Results for Category: Tunisia
The Tunisian government has made significant efforts since independence in 1956 to mobilize water resources by building large and small dams, reservoirs, transfer pipelines, river defence works, drinking water treatment stations, wastewater treatment stations and water desalination stations, agricultural drainage systems and so on the Ministry of Agriculture, Water Resources and Fisheries, to the extent that water infrastructure covers almost the whole country.
Inefficient water use: network leakages, agricultural waste
Between 2010 and 2016, about 69% of the total irrigated areas in Tunisia adopted water-saving technologies, with an efficiency varying between 38% and 85% and an average of 59%, which is far from the desired norm of around 80% in the pressurized networks.  The low level of efficiency can be explained not only by the physical losses in the networks but also the administrative losses due to illegal connections and insufficient registration of water meters.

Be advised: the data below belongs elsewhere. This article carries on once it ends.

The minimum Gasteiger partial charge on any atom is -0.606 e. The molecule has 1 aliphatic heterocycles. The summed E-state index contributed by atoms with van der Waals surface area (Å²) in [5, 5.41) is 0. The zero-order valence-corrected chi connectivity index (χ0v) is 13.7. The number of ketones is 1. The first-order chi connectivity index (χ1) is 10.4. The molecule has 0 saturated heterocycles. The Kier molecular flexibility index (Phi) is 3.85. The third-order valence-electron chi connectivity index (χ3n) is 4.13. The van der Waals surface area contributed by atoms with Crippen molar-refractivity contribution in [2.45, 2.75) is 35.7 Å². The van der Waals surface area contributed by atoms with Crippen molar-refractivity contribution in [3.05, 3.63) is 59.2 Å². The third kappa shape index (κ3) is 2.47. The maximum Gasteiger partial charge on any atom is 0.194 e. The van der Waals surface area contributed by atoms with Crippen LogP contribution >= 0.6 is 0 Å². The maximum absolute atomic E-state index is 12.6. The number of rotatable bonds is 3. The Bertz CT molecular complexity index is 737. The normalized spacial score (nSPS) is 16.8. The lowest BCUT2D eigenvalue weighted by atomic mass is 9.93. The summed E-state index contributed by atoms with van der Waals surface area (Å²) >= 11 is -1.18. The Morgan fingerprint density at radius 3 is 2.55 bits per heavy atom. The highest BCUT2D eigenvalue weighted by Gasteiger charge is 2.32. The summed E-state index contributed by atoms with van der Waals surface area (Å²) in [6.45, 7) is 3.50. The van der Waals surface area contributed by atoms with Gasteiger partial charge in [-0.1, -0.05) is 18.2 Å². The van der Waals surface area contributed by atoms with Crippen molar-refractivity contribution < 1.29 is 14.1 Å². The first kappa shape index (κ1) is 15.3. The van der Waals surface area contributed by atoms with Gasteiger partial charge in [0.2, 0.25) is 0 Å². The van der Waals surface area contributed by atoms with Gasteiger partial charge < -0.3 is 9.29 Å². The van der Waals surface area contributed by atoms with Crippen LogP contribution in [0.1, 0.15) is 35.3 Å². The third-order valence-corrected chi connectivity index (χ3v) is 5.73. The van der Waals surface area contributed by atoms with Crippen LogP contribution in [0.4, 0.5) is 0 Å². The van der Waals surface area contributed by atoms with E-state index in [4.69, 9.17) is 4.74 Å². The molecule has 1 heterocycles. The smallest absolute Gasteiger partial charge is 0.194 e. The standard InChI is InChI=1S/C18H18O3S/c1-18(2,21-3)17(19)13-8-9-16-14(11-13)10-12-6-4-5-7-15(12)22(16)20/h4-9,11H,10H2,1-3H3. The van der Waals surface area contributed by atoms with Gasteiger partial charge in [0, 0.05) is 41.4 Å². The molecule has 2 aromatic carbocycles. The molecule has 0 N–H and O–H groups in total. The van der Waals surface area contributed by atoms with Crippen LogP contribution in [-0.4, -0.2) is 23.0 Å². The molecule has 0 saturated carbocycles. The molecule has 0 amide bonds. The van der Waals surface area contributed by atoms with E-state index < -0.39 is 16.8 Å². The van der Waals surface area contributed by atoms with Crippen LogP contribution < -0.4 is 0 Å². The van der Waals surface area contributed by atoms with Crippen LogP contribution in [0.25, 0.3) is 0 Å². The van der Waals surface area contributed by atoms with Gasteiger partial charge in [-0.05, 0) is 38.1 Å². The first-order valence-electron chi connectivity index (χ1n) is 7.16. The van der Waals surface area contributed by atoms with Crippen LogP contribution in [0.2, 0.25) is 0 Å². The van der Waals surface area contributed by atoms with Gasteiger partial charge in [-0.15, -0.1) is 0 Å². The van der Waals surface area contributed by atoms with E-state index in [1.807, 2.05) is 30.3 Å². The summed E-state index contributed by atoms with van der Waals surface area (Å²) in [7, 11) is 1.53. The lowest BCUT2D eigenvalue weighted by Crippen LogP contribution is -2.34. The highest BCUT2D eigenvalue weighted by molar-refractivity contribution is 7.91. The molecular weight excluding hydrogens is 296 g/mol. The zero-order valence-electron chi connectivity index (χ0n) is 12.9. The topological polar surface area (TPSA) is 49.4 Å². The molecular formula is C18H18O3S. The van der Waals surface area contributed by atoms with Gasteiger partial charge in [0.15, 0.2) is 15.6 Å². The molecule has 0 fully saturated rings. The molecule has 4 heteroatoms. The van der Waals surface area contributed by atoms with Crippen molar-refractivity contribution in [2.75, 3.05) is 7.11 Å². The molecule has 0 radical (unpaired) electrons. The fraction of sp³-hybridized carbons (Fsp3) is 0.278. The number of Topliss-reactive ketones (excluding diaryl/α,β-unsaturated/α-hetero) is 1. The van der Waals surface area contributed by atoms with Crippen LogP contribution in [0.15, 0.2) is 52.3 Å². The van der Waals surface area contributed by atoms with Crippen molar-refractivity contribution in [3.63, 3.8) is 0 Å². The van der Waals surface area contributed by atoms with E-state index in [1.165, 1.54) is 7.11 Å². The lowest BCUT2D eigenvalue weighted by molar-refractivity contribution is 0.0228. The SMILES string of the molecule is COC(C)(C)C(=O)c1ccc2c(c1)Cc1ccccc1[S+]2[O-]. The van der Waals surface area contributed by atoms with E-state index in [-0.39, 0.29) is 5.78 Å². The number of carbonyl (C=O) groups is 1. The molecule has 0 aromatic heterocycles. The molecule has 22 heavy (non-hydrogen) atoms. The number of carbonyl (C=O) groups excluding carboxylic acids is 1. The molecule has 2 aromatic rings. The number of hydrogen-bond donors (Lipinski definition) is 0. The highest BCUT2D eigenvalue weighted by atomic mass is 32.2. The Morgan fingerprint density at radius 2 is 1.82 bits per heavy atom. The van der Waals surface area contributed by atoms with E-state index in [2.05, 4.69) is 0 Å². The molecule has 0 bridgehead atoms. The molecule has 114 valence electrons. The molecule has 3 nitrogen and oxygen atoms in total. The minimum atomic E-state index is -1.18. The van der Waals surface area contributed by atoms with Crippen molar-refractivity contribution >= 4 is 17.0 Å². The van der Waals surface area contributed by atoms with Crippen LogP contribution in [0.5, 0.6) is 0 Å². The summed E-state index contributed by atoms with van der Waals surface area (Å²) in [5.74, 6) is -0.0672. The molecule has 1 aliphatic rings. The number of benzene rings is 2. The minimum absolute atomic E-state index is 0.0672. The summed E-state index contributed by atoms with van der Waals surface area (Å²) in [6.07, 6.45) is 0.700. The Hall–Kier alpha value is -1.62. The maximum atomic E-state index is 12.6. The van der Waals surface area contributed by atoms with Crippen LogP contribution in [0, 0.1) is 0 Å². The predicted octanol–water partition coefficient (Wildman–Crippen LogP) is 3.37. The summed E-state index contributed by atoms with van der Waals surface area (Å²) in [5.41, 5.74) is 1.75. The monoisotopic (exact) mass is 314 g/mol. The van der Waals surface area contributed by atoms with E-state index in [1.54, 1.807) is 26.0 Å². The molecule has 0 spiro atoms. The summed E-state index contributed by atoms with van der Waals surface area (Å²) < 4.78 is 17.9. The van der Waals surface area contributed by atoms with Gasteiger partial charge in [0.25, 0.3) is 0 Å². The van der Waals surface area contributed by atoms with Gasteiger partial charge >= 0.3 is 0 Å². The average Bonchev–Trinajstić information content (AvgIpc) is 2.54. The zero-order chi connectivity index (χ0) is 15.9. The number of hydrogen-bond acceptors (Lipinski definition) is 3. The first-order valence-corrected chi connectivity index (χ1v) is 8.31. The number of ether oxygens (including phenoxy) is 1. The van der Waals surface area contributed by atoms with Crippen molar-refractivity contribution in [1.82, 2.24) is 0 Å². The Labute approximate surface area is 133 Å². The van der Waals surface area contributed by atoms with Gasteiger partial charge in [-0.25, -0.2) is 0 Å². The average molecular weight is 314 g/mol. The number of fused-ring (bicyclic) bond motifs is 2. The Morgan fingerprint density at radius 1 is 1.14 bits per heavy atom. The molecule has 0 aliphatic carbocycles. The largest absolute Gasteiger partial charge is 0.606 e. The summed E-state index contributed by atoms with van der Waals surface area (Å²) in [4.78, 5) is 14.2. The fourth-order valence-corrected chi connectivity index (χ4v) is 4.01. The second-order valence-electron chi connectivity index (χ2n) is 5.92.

With below 500 m3/cap/yr, Tunisia is facing a serious water deficiency. Groundwater extraction often exceeds natural recharge, resulting in a progressive decline of the groundwater table and a deterioration of the water quality. The situation is expected to worsen due to population growth and urbanization as well as the effect of climate change on the availability and variability of water resources.